Evaluation of Multiple Salinity Tolerance Indices for Screening and Comparative Biochemical and Molecular Analysis of Pearl Millet [Pennisetum glaucum (L.) R. Br.] Genotypes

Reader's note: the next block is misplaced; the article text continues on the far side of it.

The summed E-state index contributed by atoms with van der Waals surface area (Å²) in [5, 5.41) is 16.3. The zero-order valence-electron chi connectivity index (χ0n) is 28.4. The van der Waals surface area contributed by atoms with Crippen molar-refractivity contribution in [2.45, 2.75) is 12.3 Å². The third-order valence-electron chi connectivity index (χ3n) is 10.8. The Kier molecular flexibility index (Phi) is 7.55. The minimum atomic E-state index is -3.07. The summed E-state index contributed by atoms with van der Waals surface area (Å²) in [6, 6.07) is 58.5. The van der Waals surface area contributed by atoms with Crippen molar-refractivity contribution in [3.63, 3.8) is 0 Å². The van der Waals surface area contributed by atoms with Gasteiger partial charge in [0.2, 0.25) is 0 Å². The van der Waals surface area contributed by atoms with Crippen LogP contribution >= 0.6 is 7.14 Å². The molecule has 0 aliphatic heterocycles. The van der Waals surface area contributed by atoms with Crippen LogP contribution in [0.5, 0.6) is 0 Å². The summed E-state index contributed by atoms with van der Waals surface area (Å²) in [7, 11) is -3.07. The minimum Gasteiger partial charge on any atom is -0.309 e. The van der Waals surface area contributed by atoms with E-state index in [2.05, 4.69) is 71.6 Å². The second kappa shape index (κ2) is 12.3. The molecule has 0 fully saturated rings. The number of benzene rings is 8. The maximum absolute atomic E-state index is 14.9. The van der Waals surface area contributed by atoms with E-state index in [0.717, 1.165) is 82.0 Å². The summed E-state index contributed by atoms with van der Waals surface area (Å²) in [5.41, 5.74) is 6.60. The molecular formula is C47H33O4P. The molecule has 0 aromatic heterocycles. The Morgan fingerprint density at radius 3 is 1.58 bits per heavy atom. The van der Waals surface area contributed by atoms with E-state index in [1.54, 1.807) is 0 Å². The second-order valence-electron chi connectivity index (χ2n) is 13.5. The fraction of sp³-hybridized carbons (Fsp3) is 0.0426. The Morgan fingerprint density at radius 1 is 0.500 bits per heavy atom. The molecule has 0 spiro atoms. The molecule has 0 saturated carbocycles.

Salinity is a major constraint for plant growth, development and yield worldwide. Evaluation of a large number of germplasms in salt-stressed environments may help identify superior salt-tolerant genotypes. The present study dissects the genetic diversity of 33 pearl millet genotypes (landraces and inbred lines) for salinity tolerance through in vitro screening at the seedling stage. Our results revealed a significant reduction in total biomass and shoot growth of the salt-sensitive genotypes upon exposure to 150 mM NaCl, in contrast to the tolerant genotypes showing better growth characteristics. A significant differential effect of salt treatment on morphological traits was observed by analysis of variance (ANOVA), confirming substantial genetic diversity among all genotypes for salt tolerance. The genotypes were clustered into three groups based on multiple stress indices. The genotypes were also evaluated using principal component analysis (PCA) to identify the key contributing traits for stress tolerance. Based on these results, a total of four contrasting genotypes were selected for further biochemical and molecular analysis. Physiological studies confirmed that salt tolerance might be due to the higher content of osmolytes and the activity of antioxidant enzymes. Similarly, gene expression profiling of catalase (CAT), glutamate dehydrogenase (GDH), glutathione reductase (GR), and nitrate reductase (NR) revealed a profound increase in NR and GDH transcript levels in the tolerant genotypes, suggesting their major role as reactive oxygen species (ROS) scavengers under salinity. The overall findings of this study could be utilized further for candidate gene mining through “omics” approaches, aiming toward development of salinity resilient crop plants.